We can love, serve God through work Print
Seeing with Jesus' Eyes
Thursday, Sep. 03, 2009 -- 12:00 AM

Doing God’s work includes serving as a Communion minister, usher, lector, serving on parish council, or other Church related activities. But our work can also be holy.

At the end of Mass, we are commissioned to “go in peace to love and to serve the Lord.” One way that we can love and serve God is through our work.

Praise God through work

This is significant because we spend much time working and going to and from work. But this does not happen automatically. We must desire to praise God through our work.

As a newly ordained priest, I once preached that the work of the school secretary was holy. She thanked me and said that she never realized her work could be holy.

A mother said, “My marriage is a gift from God. Presently my vocation is mom and wife. With six growing children, I live most of my Christianity outside of church doors. My work includes changing diapers, making ends meet, cleaning, washing, planning, encouraging my family, and much more. My husband and I offer our work to God as prayer, and we try our best to help our children grow in faith. We believe that we are doing God’s work and that our work is holy.”

Sr. Grace Remington does the same in her vocation as a Cistercian nun. She and her community praise God through cooking, gardening, washing clothes, interactions with others, study, prayer, Mass, and in whatever they do.

A single girl praises God when she stacks supermarket shelves. She makes her work meaningful because she prays for those who will purchase the items she stacks.

Doing our best

In his encyclical On Human Work, Pope John Paul II basically said that we make ourselves by the work that we do. Doing our best at work helps to build character. Feeling our work is worthwhile, receiving just compensation, and making our work a prayer help us to do quality work.

Research indicates that our success at work often depends upon how well we work with and relate to coworkers. We reveal our Christianity when we treat others in a Christ-like way.

I experienced this at the office of my former dentist. He and his staff joked and treated me, other patients, and each other with respect and love. This helped them to work hard and well.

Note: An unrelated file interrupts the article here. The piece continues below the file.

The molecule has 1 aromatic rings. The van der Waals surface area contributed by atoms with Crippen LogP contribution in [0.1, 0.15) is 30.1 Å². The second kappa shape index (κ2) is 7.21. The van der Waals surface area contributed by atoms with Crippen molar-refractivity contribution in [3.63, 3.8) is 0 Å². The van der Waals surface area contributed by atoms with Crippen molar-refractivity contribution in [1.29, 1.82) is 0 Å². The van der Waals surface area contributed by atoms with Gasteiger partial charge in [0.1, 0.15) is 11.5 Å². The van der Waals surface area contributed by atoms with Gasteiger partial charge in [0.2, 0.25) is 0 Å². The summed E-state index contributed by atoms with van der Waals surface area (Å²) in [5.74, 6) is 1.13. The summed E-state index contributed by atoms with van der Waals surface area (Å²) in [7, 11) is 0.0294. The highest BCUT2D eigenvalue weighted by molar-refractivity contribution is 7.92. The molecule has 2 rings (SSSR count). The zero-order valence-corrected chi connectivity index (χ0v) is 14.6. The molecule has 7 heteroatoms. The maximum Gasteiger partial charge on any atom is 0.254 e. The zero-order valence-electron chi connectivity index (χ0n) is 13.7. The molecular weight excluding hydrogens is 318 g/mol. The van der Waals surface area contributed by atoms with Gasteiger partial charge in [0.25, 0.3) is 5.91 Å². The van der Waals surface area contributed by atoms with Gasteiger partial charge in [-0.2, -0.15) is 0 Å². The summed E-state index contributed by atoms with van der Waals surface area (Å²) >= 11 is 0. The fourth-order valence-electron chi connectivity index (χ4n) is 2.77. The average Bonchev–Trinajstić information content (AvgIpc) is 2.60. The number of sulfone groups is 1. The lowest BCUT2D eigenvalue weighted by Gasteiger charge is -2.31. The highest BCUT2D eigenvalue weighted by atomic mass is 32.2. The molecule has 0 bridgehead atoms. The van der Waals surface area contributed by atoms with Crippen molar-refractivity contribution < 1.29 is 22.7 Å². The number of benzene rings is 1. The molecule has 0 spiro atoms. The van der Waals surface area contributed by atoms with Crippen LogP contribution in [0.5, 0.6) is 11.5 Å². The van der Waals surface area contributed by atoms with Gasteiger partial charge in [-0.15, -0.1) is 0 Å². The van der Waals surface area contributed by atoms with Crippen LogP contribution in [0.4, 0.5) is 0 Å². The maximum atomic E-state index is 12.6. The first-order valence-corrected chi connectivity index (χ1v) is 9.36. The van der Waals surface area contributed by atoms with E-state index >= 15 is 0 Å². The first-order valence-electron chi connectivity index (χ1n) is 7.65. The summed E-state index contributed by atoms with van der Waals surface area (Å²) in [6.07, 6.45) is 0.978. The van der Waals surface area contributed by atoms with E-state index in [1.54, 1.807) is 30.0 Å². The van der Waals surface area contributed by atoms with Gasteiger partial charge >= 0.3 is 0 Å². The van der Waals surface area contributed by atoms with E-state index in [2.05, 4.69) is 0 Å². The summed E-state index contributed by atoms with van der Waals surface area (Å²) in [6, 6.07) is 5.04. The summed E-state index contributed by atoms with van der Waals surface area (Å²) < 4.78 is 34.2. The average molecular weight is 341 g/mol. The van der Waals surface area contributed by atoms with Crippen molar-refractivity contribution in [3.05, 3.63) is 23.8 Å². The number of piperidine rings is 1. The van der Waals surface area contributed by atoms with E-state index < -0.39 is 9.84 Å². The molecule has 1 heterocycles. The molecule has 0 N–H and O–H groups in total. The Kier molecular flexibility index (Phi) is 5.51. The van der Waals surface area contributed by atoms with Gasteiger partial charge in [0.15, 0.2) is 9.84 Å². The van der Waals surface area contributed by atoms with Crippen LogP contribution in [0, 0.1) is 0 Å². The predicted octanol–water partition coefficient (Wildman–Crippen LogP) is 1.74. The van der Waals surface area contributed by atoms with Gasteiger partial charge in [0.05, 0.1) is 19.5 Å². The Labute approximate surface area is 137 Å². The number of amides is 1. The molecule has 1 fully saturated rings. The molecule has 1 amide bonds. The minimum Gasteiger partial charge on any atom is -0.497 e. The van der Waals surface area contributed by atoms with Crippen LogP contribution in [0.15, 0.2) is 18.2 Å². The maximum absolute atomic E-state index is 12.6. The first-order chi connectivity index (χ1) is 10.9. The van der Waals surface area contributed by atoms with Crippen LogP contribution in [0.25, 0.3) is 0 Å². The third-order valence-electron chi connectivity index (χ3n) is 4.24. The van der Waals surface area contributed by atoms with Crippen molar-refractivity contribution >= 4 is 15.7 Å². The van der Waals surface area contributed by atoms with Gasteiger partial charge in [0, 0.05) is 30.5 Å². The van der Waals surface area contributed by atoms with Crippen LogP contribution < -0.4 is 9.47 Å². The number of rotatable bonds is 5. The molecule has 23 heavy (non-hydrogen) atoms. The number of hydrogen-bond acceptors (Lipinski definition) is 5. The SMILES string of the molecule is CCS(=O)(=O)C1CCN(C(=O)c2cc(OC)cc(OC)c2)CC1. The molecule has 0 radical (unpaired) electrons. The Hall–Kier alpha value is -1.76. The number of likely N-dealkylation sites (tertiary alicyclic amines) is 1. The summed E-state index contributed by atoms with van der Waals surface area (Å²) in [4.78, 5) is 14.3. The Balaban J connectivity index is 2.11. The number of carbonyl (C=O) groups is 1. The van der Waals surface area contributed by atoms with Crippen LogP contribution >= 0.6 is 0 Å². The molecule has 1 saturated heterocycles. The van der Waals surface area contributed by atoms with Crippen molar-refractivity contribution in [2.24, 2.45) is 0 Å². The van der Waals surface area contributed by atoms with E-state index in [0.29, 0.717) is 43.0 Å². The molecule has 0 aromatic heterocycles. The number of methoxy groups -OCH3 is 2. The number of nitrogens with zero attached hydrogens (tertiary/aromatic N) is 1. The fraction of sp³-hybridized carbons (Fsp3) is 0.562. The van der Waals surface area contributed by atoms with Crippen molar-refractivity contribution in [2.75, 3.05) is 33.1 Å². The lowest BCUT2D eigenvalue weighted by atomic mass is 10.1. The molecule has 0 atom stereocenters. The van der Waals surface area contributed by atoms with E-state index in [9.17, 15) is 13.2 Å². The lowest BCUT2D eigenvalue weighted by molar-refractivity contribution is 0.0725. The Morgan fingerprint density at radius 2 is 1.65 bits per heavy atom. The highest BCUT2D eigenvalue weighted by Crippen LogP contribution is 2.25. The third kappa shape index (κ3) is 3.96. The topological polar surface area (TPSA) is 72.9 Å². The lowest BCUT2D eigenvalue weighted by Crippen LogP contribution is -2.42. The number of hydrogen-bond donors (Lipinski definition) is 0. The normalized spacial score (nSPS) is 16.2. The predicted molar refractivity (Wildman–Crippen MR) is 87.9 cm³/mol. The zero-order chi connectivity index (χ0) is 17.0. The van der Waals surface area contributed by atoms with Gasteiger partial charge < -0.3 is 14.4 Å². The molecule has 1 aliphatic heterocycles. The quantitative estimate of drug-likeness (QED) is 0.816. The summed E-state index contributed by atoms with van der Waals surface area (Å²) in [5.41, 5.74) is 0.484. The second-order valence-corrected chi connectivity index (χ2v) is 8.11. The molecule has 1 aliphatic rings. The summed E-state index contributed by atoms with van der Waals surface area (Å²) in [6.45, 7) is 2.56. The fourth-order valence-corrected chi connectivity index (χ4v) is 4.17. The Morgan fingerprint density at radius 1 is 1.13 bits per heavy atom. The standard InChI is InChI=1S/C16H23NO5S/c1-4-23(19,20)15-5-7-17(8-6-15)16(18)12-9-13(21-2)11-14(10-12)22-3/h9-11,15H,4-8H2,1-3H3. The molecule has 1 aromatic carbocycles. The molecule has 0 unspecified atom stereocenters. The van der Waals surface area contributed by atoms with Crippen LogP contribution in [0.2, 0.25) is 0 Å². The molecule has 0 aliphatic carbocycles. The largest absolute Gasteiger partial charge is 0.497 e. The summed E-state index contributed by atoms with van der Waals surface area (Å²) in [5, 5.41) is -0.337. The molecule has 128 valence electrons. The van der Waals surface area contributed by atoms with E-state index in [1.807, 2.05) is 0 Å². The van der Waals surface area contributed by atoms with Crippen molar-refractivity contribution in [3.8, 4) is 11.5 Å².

One noon my car had a flat tire. The dentist changed the tire for me. I felt good. I joked that I would surely receive a bill, but I never did. My present dentist has a similar spirit in his office.

In Holiness in the Workplace Elizabeth Dreyer states that the more workers love each other, the more creative they become in solving work problems. We help to bring God’s peace and love to the workplace when we pray for, support, and offer encouraging words to fellow workers especially when they are hurting.

Co-create with God

Whether we are a marketing person, carpenter, homemaker, baker, seamstress, teacher, dentist, or doctor, we co-create with God in our work. We contribute to God’s continuing work of sustaining creation.

Making a crutch from wood, bread from flour, or beautiful gowns from silk are examples of co-creation. We practice co-conservation when we conserve raw materials.

Farmers, waitresses, grocers, and cooks feed the hungry. Doctors and nurses minister to the sick as do mothers who make chicken noodle soup to cure family colds.

Members of the Retired Priest’s Ministry help aged priests. From their just wages, Christian workers give to the poor, disabled, underfed, underprivileged, and others in the same fragile boat of need.

Management is also a sacred task because managers handle people’s lives. Businesses should seek to make a profit, but the priority of persons over money is the more than 100-year-old Catholic principle that guides the Church’s insights into work.

Enduring hardship

Even the most meaningful job can have its crosses. In the Catechism of the Catholic Church (no. 2427), it is stated, “By enduring the hardship of work in union with Jesus, the carpenter of Nazareth and the one crucified on Calvary, man collaborates in a certain fashion with the Son of God in his redemptive work. He shows himself to be a disciple of Christ by carrying the cross, daily, in the work he is called to accomplish.”

Labor Day is a national holiday when we honor the dignity of workers and the quality and importance of their work. Inspired by the example of Jesus and St. Joseph, on Labor Day we can pray that workers praise and thank God through their work and Christ-like relationships with others. We can also pray that those who are looking for work find jobs.

May we enjoy a holy, restful Labor Day that renews us to keep making our work holy.

Fr. Don Lange is a pastor emeritus in the Diocese of Madison.